I understand the call of our own self-preservation which encourages the need to share sparingly. I have experienced many times the offended feelings that clueless people have cultivated in me when they say dumb things. Choose to shrug it off and love them anyway (and maybe avoid spending too much time with them for a little while if it helps.  Yes, that’s allowed!).

I understand the desperate desire for infertility not to be the reality you’re in. The deep-rooted longing each morning as you wake which pleads that it is all a big mistake. For the Groundhog Day effect to be broken for good. For the cyclical nature of this wretched and continual hope and disappointment rollercoaster to be shattered with a glorious ending NOW.

But while you are waiting for this time to shift into new can I encourage you to choose to speak rather than stay silent.  Can I share with you that I have found that there is freedom in naming things for what they are and putting an end to negative thoughts which have been allowed to whirl and twirl in my mind for far too long.  As I hear my voice say aloud (in private or in company) what my heart is thinking, the rubbish I have been believing about myself and my situation is somehow magnified.  My ears hear what my heart has been basing its day-to-day life upon and sometimes those ears are incredulous.

When silence is broken, there is power.  When silence is broken, the world around you shifts.  When silence is broken, blessings pour forth. When silence is broken, situations change.  When silence is broken, truth is invited in.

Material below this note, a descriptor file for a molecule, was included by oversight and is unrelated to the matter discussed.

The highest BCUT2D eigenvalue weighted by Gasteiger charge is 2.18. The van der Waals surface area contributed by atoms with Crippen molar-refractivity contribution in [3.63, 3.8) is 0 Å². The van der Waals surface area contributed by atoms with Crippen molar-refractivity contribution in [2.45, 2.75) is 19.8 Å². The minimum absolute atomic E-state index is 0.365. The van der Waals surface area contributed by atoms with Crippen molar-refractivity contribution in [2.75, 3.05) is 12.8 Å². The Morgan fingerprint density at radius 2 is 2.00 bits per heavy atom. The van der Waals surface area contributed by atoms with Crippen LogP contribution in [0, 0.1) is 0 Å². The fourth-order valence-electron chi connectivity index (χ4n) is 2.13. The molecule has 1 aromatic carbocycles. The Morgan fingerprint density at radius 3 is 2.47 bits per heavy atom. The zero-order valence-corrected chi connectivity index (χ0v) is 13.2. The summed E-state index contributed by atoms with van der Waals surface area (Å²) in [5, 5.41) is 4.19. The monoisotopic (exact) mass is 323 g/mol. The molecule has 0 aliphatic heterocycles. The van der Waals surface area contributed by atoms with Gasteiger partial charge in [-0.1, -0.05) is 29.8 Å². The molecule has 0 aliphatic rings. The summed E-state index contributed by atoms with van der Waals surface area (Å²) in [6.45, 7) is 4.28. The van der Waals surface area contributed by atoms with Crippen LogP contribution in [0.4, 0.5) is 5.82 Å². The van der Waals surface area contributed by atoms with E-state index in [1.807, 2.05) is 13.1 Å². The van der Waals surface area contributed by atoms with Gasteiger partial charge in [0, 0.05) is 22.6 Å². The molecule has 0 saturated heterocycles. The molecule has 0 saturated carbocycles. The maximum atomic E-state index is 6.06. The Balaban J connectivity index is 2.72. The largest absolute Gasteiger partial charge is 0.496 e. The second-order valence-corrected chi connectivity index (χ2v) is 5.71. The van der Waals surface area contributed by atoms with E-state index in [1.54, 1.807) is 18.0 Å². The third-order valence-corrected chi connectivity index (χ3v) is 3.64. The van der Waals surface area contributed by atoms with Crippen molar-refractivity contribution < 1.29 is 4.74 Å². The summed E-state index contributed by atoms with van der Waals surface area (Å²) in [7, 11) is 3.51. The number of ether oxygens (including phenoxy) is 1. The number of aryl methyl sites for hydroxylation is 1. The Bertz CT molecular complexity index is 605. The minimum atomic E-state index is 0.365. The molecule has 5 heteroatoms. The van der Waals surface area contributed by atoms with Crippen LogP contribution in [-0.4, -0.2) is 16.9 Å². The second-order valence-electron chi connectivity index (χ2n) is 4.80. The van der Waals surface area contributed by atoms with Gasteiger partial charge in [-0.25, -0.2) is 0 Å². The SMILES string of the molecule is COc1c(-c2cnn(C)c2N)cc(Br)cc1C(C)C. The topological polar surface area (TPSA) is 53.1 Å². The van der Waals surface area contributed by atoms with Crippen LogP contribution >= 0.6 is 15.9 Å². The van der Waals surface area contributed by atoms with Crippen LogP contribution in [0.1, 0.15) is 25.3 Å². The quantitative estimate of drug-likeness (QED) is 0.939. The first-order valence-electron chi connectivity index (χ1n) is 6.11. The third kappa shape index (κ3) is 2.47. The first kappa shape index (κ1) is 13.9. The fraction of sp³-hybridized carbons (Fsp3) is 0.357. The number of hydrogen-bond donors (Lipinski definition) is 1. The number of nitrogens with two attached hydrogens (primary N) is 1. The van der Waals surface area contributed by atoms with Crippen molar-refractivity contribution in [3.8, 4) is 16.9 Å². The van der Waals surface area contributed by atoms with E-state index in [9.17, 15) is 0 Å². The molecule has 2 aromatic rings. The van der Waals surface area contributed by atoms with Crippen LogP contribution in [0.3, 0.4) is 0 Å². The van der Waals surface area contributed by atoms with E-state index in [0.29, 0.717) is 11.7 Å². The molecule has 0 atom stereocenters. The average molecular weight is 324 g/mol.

For those too frightened of the reactions of others or too lost in the hurting today I want to speak over you a better word so that you know that there is no condemnation of any kind on you in this journey.  There never has been and there never will be.  There is no shame.  There is no guilt.  I would like to gently remind you that you are fearfully and wonderfully made regardless of how your body and your emotions are performing today. And I absolutely believe and want you to know that you have purpose, gifts and so much to offer especially in the midst of this time in your life not in spite of what you’re walking through. 

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Interview on Premier Christian Radio

Following the decision to ‘go live’ with my blog on the internet and social media I was contacted by Premier Christian Radio and invited to be interviewed live on the Woman to Woman show on Thursday 8th October 2015, hosted by Maria Rodrigues.  Maria asked me about our infertility story – the ups and downs – and the challenges of feeling that infertility can end up being a ‘secret’ subject that couples find difficult to talk about.  The interview can be found here.